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Thermal energy from friction

Video transcript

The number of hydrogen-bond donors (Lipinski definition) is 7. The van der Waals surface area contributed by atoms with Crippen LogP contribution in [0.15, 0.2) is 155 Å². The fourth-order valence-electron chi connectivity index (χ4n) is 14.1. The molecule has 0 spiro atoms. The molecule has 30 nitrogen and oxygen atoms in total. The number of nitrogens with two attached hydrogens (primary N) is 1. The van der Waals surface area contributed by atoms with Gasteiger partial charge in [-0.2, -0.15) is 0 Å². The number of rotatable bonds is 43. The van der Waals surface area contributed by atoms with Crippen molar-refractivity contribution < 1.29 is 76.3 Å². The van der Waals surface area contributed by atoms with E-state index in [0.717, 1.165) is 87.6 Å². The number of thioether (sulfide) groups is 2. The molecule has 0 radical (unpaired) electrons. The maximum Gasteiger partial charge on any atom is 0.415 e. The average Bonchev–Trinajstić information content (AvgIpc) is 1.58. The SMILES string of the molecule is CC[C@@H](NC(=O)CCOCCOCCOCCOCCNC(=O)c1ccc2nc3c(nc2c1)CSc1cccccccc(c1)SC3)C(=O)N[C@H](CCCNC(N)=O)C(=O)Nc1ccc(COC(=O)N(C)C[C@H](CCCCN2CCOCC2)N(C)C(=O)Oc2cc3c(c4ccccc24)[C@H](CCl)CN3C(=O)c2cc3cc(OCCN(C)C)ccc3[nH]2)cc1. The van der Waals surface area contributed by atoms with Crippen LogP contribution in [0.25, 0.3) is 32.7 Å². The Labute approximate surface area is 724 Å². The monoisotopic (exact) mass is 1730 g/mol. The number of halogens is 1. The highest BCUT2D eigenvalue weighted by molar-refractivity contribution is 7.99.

- [Voiceover] This is Walter the penguin. And Walter the penguin gets bored in Antarctica, so he likes to run, jump, and then slide across the ice to a stop. But Walter is a clever and curious penguin, so while he's sliding, he's thinking about energy conservation and he's confused, 'cause he knows that he starts off over here, with some amount of kinetic energy. But he knows that he ends over here with no kinetic energy since he slides to a stop. So he wonders, how can energy be conserved, when he seems to be losing kinetic energy? Now if you would have asked this question when we dealt with forces, you would have said, "Oh, well obviously, this penguin is coming to a stop "'cause there must be some amount of friction "between the penguin and the ice. "Maybe the ice is very slippery, "but it can't be frictionless, or this penguin "would probably keep sliding forever. "There might be some air resistance "causing the penguin to slow down "but it's probably mostly friction "between the penguin and the ice." But we're talking about conservation of energy here, so how can we put this idea in terms of energy? Well, the way we do it, is we just say that this force of friction is doing negative work on the penguin. And we know the work is negative because the force of friction is directed in the opposite direction to the penguin's motion. The other way we could see this is that, we could just use the formula for work done by any force. That formula's f d cosine theta. If we want to find the work done by the force of friction, we would plug in the force of friction for our force, the magnitude of it, times the distance the penguin slid to the right, and then this theta in cosine theta is always the angle between the force and the direction of motion. So this penguin's sliding to the right, the forces directed to the left, you might think that's zero, but that's not zero. Think about it, the angle between leftward and rightward is not zero, that's actually 180 degrees. So this angle would be 180 right here, or pi radians. And cosine of 180 is going to give you a negative one, so the work done by the force of friction on this penguin is going to be negative f k d. Negative the force of friction, times the distance the penguin slid to the right. But this still doesn't answer Walter's question. Where did the kinetic energy go? Friction may have done negative work on this penguin, but where did that energy end up? And you probably have a good idea, 'cause when two surfaces rub together, some of that energy of motion is going to get transformed into thermal energy in those two surfaces. In other words, this sheet of ice is going to have a little more thermal energy, it's going to heat up just a little bit. And Walter's feathery coat is going to heat up just a little bit, and they're going to have more thermal energy to end with, than what they started with. Just like when you rub your hands together vigorously on a cold day to get warm, you're turning some of that kinetic energy into thermal energy that warms up your hands. And you might be like, "Alright, that's all well and good, "but how do we put this all together? "I mean I've got this idea of work over here, "I've got this idea of kinetic energy over here. "What unifying framework lets me think about this "all in one package?" And that would be the statement of conservation of energy, so we can say that the initial energy of any system plus any external work that's done on that system has to equal the final energy of that system. In other words we could say that Walter the penguin started with kinetic energy, so Walter starts with 1/2 m v squared, and we don't have to worry about gravitational potential energy 'cause Walter's not changing his height, he's just sliding straight along the ice at a horizontal level. And we can add the external work that was done, which we've just figured that out. We know the external work would be the work done by friction, so we'd have a minus, 'cause it was negative work, f k d, and it's negative again because this force is taking energy out of the system. We could set that equal to the final energy, but Walter ends with no kinetic energy, so we'd say that there's no final kinetic energy to end with, there's no energy in our system to end with, in which case we find out, something that might be obvious to you is that 1/2 m v squared, the initial kinetic energy that Walter started with, has to equal, if we add to both sides f k d, the magnitude of the work done by friction. But some people might object, they might say, "Wait a minute, we just said there was thermal energy "to end with, how come we didn't include that "in our final energy?" And the reason is, that in this calculation here, we assumed that Walter, and only Walter, was part of our energy system. In other words, Walter, and only his motional energy, his kinetic energy, was the only energy we were keeping track of, that's why we said that, initially, there was just Walter's kinetic energy. And this sheet of ice was external to our system, not part of our system, that's why it exerted a negative external work, removed the energy from the system, and Walter ended up with no kinetic energy. But there's an alternate way to go about this calculation. You could say, "Alright, instead of just considering "Walter and Walter alone to be part of our system, "let's go ahead and include the ice as part of our system." And all those places where the thermal energy can go, like Walter's feathery coat, if we include all the places energy can go, then there won't be any external work. So an alternate way to solve these problems, is to use this same formula, but now, Walter and the ice are both part of our system. Our system would still start with the kinetic energy that Walter had at the beginning, that doesn't change. But now there would be no external work, not because force of friction isn't acting, there's still a force of friction, but that's an internal force between objects in our system. 'Cause Walter and the ice are part of our system. So there's no external work done now. That might be a new or confusing idea to some people, so let me just say, if there's forces between objects within your system, then those forces cannot exert external work and they cannot change the total energy of your system. Only forces exerted on objects within your system from outside of your system, can change the total energy of your system. So when this ice was not part of our system, it was exerting an outside external force on Walter, and the energy of our system changed. We started with kinetic energy, we ended with no energy. But now that the ice and Walter are part of our system, this force of friction is no longer external. It's internal, exerted between objects within our system, and so it does not exert any external work. It's just going to transform energies between different objects within our system. So that's why we write this zero here, there'd be no external work done if we choose the ice and Walter as part of our system. And this would have to equal the final energy, and we know where this energy ends up. It started with kinetic energy, and it ends as this extra thermal energy in the snow, and Walter's feathery coat. So I could write that as e thermal. But I know how much thermal energy was generated, this just has to equal the amount of work done by friction. So even though this work done is not external, it still transfers energy between objects within our system, so when we write that the work was negative f k d down here, we mean that the force of friction took f k d from something and turned it into something else, and that's all we need up here. We need an expression for thermal energy. But if friction took f k d and turned it into something else, the thing it turned it into was the thermal energy so that value of f k d, that magnitude of the work done, was how much energy ended up as thermal energy. People might find that confusing, they might be like, "Wait a minute, why do we have this "with a positive here and not a negative?" Well in this work formula, this negative is just saying that the force of friction is taking energy from something. If you take energy from something, you're doing negative work on it. If I gave energy to something, I'd be doing positive work. So this negative sign in the work done, just means that the force of friction took this much energy from something, and turned it into thermal energy. So when we want to write down how much thermal energy did we end with, well, we ended with the amount that we took. So we took f k d, the thermal energy ended with f k d. And I can still set this equal to the kinetic energy that Walter started with, and I get the same formula I ended up with over here, because I had to. Because we're describing the same universe and the same situation, so no matter what story you tell, you should get the same physics in the end. And we do, but some people prefer one to the other. Some people like thinking of friction as a negative external work, and not including the energy within the surfaces as part of their system. And some people like including those surfaces as part of their energy system, and just including that thermal energy on the e final side. Which is fine, you can do either, you just can't do both. Either the surface is part of your system, and you include it in your final energy, or the surface is not part of your system, and you include it as external work. But you can't say it does external work and it gains some final energy over here because it's got to be either part of your system, or not part of your system. So long story short, you can basically just think about the thermal energy generated by friction, as f k d, this is a formula that'll let you solve for the amount of thermal energy generated when two surfaces rub against each other. And we can take this idea a little further. The force of kinetic friction is going to be equal to the coefficient of kinetic friction times the normal force between the two surfaces. So we could rewrite this. This thermal energy term can be rewritten as mu k times f n times d. And you might say, "Well that's not all that remarkable, "it just looks even worse than it did before." But if you keep going, you realize that the normal force for something just sitting on a surface, is just going to be m times g. And we still multiply by the d, but now that we've replaced the normal force with m g, we notice that the mass cancels. And this should blow your mind! This means, no matter what the mass of this penguin is, if he starts with the same speed as some other penguin that's more or or less massive, he'll slide the exact same distance. Now some people will object, they'll be like, "Wait, a really massive penguin's going to have "a lot of inertia, it really wants to keep moving, "it should slide farther." But other people would say, "No, no. "The less massive penguin should slide farther, "because it has less frictional force." But that's why it doesn't matter, these two confounding effects exactly cancel. In other words, the more massive penguin does have more inertia, and has more friction. And the less massive penguin has lass inertia, but it has less friction, so the mass ends up canceling, and all penguins, no matter what their mass are, slide the same amount if they start with the same speed. And this also means that two cars, a really tiny Smart Car and a huge SUV, if they've got the same tires, they'll have the same coefficient of friction, and if they start with the same speed and slam on their brakes, they'll both skid to a stop in the same distance. Again, a lot of people would think that the really massive SUV has to slide farther, but that massive SUV that has more inertia also has more friction, so it stops in the same distance as the smaller Smart Car, that has less inertia, and less frictional force. So even though the coefficients of friction would be the same for both cars, the force of friction's going to be bigger for the larger car. Alright, so to wrap this up, let's do an example problem. Let's get rid of all this. Let's say Walter steps it up, he's going to the extreme games of sliding and he's going to slide down, starting at the top of this ramp, that's completely icy, this ramp has no friction. But Walter has no fear so he goes to the top, it's four meters tall, he starts at rest. Walter slides down, speeds up, but now he hits a patch that does have friction so Walter slides across this patch, over some distance, d, and then comes to a stop. And if we know Walter started four meters high, and the coefficient of friction along this path is 0.2, we could figure out what was the distance Walter slid on this horizontal surface before coming to a stop. So let's do this, we're going to use conservation of energy, same formula we did before, the initial energy of our system plus any external work done, that is to say, energy added to or subtracted from our system, has to equal the energy that we end up with in our system. Now what do we want to pick as our system? Personally, I like choosing everything that could get energy as part of my system. That way, I never really have to worry about any external work, because every force will just be internal. So let's choose Walter, the Earth, the ice, the snow, the incline, everything's going to be part of our system. And let's consider our initial point to be when Walter started at rest at the top of this incline. And our final point over here, where Walter slid to a stop. So what kind of energy does our system start with? Well Walter was up here, he was at rest, so he had no kinetic energy, but he did have gravitational potential energy, so that's m g h. And again, there was no external work done 'cause even though there was friction down here, I'm going to include this surface and Walter's feathery coat as part of our system, so there was no external work done but, there will be thermal energy generated, and it'll end up in our system. So the thermal energy generated is going to be the force of friction, times the distance that Walter slid across the surface that had friction, so I'm not going to include this surface right here, 'cause there was no friction there. I'm only including this distance right here. And we know that the force of friction is going to be the coefficient of friction times the normal force, and then we still multiply by the distance that Walter slid. And because Walter was sliding over a horizontal surface, the normal force on Walter is just going to be equal to the force of gravity on Walter. So we can say m g h is going to equal the coefficient of kinetic friction and then f n, we're going to replace with m g, since the normal force is just equal to m g. And I still multiply by d. Again, something miraculous happens, the m's end up canceling, Walter could have been 100 kilograms or 2 kilograms. Would have slid the same amount. Finally I can solve this for d. I'm going to say that d is going to equal g h, oh, actually. Turns out the g's cancel too! Could have done this on the moon, wouldn't have mattered. Even if the g, the gravitational acceleration, was different, Walter would still slide the same amount. So I'm just going to get that d equals h, and then I divide both sides by this coefficient of kinetic friction, and there's my result. It's really simple, in other words, h was four meters, and then I divide by the coefficient of friction, which was 0.2, and I get that Walter's going to slide 20 meters before coming to a stop. So recapping, when there's a force of friction acting on an object, you can use conservation of energy by treating that frictional surface as part of your system, in which case, you would include it as a thermal energy on the final side. Or, not including that surface as part of your system. In which case, you would include the same term with a negative sign as the external work done on your system, regardless of what you do, the thermal energy generated in such a situation is going to be the force of friction multiplied by the distance through which the object slides.